According to recent USDA reports, 238,000 acres have been planted to cotton in Arizona in 2002. This represents a decline of ~20.3% in Upland (to 230,000) and ~3.8% in Pima (to 8,000) compared to 2001. The same USDA reports indicate that ~14.4 million acres have been planted to cotton in the U.S. in 2002, which is 8.6% less than 2001. Considering the recent cotton markets and the overall agricultural economy, that still is a lot of cotton acreage in the U.S. and a testimony to the resiliency of the cotton industry. The recent passage of the new U.S. Farm Bill has certainly had an impact on the acres planted to cotton as well.
Figure 1 provides a breakdown in the percentages of the various variety types that have been planted in Arizona in 2002. Approximately 82% of the 2002 Arizona crop is planted to transgenic varieties. I am continually impressed by the rapid introduction of this technology into Arizona and the entire U.S. cotton industry since its first commercial introduction in 1995. The numbers of varieties that are available with various transgenic packages are proliferating at an incredible rate. This reinforces the importance of maintaining a familiarity of the varieties that are available, including their growth and development characteristics before using them to any large extent. It is difficult to gain a full appreciation of a plant variety's "personality" until you have a chance to work with it firsthand and evaluate it under various soil, environment, and management conditions. However, a good opportunity to review variety performance is available in every cotton-producing county in Arizona through the University of Arizona (UA) Commercial Variety Testing Program. This program is managed in each county by the local UA Agricultural Extension Agent in cooperation with a grower-cooperator in representative areas. Some counties have several variety testing locations to evaluate their performance under various conditions. I encourage you to contact the Extension Agent in your county for information regarding the location, varieties included, and basic management parameters (planting date, population, soil type, etc.) for the variety tests in your area.
The 2002 Arizona crop is developing very well, at least at this time. Overall, fruit retention levels have been very high across the State, and progress through the fruiting cycle has been right on track in relation to expected benchmarks associated with heat unit accumulations after planting (HUAP, 86/55 oF thresholds). The hot and dry conditions have actually been conducive to good crop develop, as long as adequate irrigation water is provided in a timely manner. This has probably been one of the most challenging aspects of managing the 2002 crop thus far. A large proportion of the Arizona crop is either at or close to the peak bloom stage of growth. This is a vulnerable period in crop development with a large percentage of the yield potential on the plant and the plant itself at an optimum point in terms of physiological capacity and demand.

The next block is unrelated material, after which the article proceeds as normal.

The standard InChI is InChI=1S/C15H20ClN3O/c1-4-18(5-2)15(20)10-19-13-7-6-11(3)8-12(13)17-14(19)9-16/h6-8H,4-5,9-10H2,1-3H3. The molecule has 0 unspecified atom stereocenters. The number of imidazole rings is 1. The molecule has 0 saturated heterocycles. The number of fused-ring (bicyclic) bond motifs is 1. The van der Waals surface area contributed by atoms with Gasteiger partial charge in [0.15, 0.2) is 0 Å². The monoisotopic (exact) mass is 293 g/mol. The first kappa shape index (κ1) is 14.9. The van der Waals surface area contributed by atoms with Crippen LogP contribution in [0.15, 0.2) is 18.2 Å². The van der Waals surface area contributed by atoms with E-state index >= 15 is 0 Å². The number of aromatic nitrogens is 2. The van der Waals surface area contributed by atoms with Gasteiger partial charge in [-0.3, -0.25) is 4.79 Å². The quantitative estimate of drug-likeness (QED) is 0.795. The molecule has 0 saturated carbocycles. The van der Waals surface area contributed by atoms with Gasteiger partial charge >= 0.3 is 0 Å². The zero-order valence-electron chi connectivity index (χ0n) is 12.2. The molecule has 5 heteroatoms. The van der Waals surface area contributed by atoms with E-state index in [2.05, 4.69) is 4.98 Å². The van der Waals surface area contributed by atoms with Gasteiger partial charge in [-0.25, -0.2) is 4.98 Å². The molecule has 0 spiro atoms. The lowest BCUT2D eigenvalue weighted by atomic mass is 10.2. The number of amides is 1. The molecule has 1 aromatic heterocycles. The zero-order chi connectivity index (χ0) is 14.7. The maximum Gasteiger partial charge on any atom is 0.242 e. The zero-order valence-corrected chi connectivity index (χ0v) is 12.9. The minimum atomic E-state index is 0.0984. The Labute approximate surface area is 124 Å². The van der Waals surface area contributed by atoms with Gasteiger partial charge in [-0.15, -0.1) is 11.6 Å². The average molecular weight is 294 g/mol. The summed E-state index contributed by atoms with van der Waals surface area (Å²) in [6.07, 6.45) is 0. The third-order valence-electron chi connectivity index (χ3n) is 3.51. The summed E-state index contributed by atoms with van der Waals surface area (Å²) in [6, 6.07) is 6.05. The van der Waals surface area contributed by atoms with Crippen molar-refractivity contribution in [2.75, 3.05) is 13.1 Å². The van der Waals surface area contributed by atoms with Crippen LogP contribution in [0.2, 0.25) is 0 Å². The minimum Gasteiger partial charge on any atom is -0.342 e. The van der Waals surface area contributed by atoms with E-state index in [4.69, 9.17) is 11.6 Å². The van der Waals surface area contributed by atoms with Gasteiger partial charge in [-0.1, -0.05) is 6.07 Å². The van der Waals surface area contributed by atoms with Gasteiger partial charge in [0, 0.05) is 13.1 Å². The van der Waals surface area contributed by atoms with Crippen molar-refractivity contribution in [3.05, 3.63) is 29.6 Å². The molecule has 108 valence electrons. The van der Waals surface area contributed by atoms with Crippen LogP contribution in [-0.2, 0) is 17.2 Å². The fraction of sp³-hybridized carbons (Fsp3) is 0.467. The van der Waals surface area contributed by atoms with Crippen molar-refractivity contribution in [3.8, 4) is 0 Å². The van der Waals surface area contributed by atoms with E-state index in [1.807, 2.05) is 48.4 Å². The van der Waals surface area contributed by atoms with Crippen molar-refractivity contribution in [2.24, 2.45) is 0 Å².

The County Extension Agents have been doing a very good job of providing local updates and management suggestions for each area. If you are looking for any information regarding recent research results, the 2002 University of Arizona Cotton Report is available through the UA County Extension offices. This report provides an update and summary of research projects that were conducted in Arizona in 2001. Much of the work outlined in this report is sponsored by the Arizona cotton industry and could be of some value in crop management and decision making this season. The 2002 Cotton Report can also be found on the Arizona Crop Information Site (ACIS) website at http://cals.arizona.edu/crops/cotton from the "Research" section.
Figure 1. Percentages of the 2002 Arizona cotton crop planted to various variety types. These percentages are based on seed sales for major cottonseed companies in Arizona for variety types with weighted estimates based on approximate market shares for each company. Note on abbreviations for variety characteristics: BG = Bollgard; RR = Roundup Ready; Stacked gene = BG + RR; and BXNtypes include BXN and BXN+BG varieties.
Issued in furtherance of Cooperative Extension work, acts of May 8 and June 30, 1914, in cooperation with the U.S. Department of Agriculture, James A. Christenson, Director Cooperative Extension, College of Agriculture and Life Sciences, The University of Arizona.
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Information provided by Jeffrey C. Silvertooth, firstname.lastname@example.org
Extension Agronomist, Professor & Head, SWES, College of Agriculture and Life Sciences, The University of Arizona.
Material written July 12, 2002.
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